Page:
Kathleen George's Latest Has Many Characters Battling 'The Odds'

Article excerpt

Kathleen George has always been fond of books about children on their own in the world, be it the fable of "Hansel and Gretel" or more contemporary stories. In her new novel "The Odds," the North Side resident comes up with her own version of this theme, albeit with a twist. Meet the Phillips -- four children ranging from 13 to 8, all bright, all readers and excellent students.

All on their own.

It seems preposterous, but when George called various child- service organizations, she was not dissuaded from the premise of four children fending for themselves.

"Nobody told me this wouldn't happen," George says. "They all said there are plenty of kids out there who have to take responsibility, and they get away with things. Especially if they get good at it, nobody notices if they're on their own. ... It' s kind of scary to think that it's happening, but it is."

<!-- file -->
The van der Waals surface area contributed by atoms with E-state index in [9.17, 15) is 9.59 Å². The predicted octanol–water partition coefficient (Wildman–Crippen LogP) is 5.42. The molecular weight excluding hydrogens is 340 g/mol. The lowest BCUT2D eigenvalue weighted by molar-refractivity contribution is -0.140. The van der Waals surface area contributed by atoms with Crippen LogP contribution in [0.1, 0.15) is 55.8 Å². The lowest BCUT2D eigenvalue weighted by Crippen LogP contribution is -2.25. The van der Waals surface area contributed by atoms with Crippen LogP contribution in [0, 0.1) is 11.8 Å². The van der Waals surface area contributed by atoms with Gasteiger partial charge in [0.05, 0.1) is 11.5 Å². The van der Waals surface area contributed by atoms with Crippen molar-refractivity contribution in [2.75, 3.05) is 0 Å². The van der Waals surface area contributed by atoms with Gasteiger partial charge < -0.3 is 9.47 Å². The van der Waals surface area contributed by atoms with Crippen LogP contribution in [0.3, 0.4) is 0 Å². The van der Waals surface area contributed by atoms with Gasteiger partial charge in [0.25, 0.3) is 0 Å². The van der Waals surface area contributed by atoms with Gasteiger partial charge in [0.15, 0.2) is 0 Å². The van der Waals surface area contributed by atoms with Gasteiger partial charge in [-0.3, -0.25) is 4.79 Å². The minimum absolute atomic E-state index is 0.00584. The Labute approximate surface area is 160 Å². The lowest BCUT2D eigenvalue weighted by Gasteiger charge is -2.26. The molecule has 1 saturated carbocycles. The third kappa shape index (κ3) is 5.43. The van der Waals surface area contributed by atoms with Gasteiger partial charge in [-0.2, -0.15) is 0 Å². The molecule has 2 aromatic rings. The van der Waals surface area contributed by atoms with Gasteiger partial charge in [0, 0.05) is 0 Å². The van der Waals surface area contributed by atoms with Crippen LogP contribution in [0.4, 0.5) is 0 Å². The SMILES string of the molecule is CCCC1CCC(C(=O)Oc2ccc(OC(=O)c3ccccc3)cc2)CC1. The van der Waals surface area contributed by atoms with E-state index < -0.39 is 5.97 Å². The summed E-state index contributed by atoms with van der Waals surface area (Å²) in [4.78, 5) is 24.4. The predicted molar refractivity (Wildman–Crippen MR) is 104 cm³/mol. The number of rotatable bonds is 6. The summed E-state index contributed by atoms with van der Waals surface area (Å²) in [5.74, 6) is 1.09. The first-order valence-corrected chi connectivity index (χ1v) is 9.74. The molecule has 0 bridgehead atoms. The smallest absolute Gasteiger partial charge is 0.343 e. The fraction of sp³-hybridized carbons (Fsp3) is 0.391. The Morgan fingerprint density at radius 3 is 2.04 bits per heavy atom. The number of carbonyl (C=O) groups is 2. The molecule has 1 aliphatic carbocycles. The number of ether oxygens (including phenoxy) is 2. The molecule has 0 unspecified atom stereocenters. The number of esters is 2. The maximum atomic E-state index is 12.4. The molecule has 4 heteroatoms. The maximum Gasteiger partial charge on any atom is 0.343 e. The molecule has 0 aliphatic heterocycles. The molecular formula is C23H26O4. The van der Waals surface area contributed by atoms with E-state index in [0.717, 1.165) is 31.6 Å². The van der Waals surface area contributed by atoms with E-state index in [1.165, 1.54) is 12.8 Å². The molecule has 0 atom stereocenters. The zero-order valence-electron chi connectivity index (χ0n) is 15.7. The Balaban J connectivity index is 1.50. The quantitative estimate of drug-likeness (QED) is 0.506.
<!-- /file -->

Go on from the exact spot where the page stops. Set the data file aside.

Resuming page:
"The Odds" is George's fourth novel. The professor of theater at the University of Pittsburgh again brings back her extended family of Pittsburgh police officers -- Detective Richard Christie, head of homicide, and his subordinates Colleen Greer, John Potocki and Artie Dolan.

It is a cast in transition. Christie is fighting cancer, Greer is sorting out her life and lingering feelings for Christie, Potocki is getting divorced and trying to woo Greer. Only Dolan, who makes a cameo appearance, is exempt from soul-shaking life changes. "The Odds" has the feel of a writer juggling her characters, sorting out a possible change in emphasis from Christie, who was the center of George's first three novels, to Greer.

"It could be true, but I don't think it is true," she says when asked if the focus is changing. "I need to keep Christie and Colleen in mind pretty significantly in the future. I see this group of detectives, including Dolan and Potocki, as a sort of recurring group, with their dynamic. I find that both Colleen and Christie are extremely inspirational to me in terms of story ideas. When I think of either one of them, what would they do in the case of X, lots of ideas come to me. I can see that I might retire one or the other a little more, but I'm not abandoning Christie. …